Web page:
“Due to the speed with which new technologies are being developed and implemented, innovation will still occur at the OEM level, but we will continue to see an increase at the supplier level as well,” says Dan Marcum, executive director, autoXLR8R. “As production is decentralized to the market where cars are sold, it’s not as efficient to wait on technology created in far-off corporate headquarters to make its way to the plant.

“One way to foster an increase in automotive innovation is to help connect entrepreneurs that have good ideas with sources of capital along with the vast array of research and industry resources that call the South home,” Marcum continues. Companies in the program were given $20,000 and participated in an intense 13-week boot camp supported by an impressive line-up of mentors to work on their technologies and business models.

“We are extremely proud of the accomplishments made these past few months,” Marcum says. “I feel confident that this cohort has many opportunities ahead and many of the founders will make a profound impact on the auto industry.”

Investing in the Next Generation
After recovering from financial constraints, market disruption and regulatory uncertainty, automakers and suppliers are not only rebounding, they’re also investing in advanced technologies like never before. The widespread push to develop the next generation of lightweight, energy-efficient vehicles is not only creating greener processes, it’s also opening up research and economic opportunities that communities can tap into, especially if they commit to a long-term approach.

“Supporting jobs in the city and surrounding areas continue to grow as the employment at GM’s center grows,” Stroud notes. “Roswell has already seen an increase in the local service sector, including restaurants, retail and health care. Because of the GM announcement, we have seen IT companies announce over 600 jobs in Roswell alone and anticipate growing our IT hub over the next five years.”

“We identified automotive technology as a key area of potential and the test center as a project that can attract and retain talent in southeast Michigan,” Krutko says. “Working initially with Walbridge, RACER Trust and Ypsilanti Township, and longer term with other private- and public-sector partners, Ann Arbor SPARK is creating a new economic opportunity for the region that has the potential to generate significant investment and jobs.”

“We’re in the midst of a paradigm shift in energy and transportation, one that will be as profound as the one we’ve already seen in information technology,” Emadi says. “It’s not going to happen overnight, but the shift to greater automotive electrification and more EVs is inevitable because it’s the most attractive solution in terms of energy efficiency, performance, cost and sustainability. It’s a really exciting time to be in the auto industry.”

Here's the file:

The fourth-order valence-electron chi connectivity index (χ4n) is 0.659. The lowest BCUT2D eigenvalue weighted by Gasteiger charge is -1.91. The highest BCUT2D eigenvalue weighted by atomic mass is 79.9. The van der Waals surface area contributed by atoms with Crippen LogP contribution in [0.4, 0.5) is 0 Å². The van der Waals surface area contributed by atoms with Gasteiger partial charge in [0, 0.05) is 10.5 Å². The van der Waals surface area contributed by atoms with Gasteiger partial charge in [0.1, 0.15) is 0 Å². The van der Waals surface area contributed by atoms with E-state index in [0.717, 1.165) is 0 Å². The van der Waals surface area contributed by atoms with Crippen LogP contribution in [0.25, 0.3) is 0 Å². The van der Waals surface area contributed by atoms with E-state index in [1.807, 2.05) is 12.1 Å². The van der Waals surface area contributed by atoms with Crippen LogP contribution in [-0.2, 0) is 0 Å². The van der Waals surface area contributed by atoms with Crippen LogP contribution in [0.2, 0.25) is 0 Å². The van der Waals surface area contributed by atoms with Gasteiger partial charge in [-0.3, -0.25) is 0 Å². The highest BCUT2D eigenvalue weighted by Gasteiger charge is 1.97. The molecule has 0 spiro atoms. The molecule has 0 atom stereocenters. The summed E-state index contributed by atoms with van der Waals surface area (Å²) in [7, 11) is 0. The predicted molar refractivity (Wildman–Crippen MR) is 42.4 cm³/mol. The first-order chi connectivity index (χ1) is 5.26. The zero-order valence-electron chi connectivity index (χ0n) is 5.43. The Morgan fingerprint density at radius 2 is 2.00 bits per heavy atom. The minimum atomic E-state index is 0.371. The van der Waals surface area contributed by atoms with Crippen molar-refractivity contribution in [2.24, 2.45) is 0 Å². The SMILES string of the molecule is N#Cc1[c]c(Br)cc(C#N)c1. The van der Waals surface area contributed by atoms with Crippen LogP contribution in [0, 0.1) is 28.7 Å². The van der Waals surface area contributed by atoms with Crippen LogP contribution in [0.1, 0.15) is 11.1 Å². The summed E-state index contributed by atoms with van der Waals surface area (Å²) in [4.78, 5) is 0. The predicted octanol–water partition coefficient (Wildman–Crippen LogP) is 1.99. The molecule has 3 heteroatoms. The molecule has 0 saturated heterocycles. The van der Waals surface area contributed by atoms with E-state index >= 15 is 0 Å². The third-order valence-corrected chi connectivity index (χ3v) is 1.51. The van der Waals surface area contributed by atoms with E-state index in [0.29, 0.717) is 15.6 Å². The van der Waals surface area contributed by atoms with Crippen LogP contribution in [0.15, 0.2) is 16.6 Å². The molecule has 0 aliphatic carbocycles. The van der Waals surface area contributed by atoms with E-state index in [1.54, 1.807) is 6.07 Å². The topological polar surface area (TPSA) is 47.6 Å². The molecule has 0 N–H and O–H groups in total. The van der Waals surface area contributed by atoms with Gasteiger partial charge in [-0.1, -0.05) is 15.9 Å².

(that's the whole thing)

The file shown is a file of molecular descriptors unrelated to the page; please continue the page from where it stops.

This article by Mark Kleszczewski originally appeared on GCXMag.com.

Rich Sheridan's new book Joy, Inc. is pure Ann Arbor from concept to production

The stamping, printing, binding, gluing and folding made it extremely loud inside the Edwards Brothers Malloy facility on Jackson Road Wednesday morning.

Menlo Innovations president and CEO Rich Sheridan walked anxiously, following the printing company’s CEO toward the back of the factory.

“Do you want the tour?” John Edwards asked. Edwards, CEO and president of Edwards Brothers Malloy, represents the fourth generation of the Edwards family to run the printing business.

Sheridan had other ideas.

“Let’s just see the book first.”

Edwards and Sheridan, a powerful tandem in Ann Arbor’s business community, made small talk as they passed whirring presses used to print hardcover jacket sleeves and approached an area where a large stack of books with yellow-and-white covers awaited them.

It’s fitting that the title of Sheridan’s first book is Joy, Inc., because his face when he picked up the freshly bound product was filled with pure joy.

“The most succinct way to put it is that it feels awesome,” he said.

“It’s been about 18 months from when I was sitting looking at a blank screen on my laptop to holding the book in my hand. It’s been one of my most interesting life journeys.”

Edwards walked Sheridan, the Ann Arbor News 2012 Executive of the Year, through the binding process run by a few employees and a number of automated machines imported from Switzerland and Germany. He estimated that printing the hardcover cost about two dollars per book, 40 percent of which went directly to buying the paper.

“It’s rare for authors to actually come in when their books are being printed or bound. But it’s like watching their baby being born,” Edwards said.

“They’ve put so much work into it, and it’s really cool to be connected with the content creator, we tend to be very removed."

The binding machines work at approximately 60 books per minute, and will take approximately four hours to bind the 9,000 copies of Joy, Inc. that publisher Penguin Random House ordered.

“We reached out to Penguin to make a deal to print this book,” Edwards said. “So I’ve been on pushing Rich to get it done so we could put it on paper.”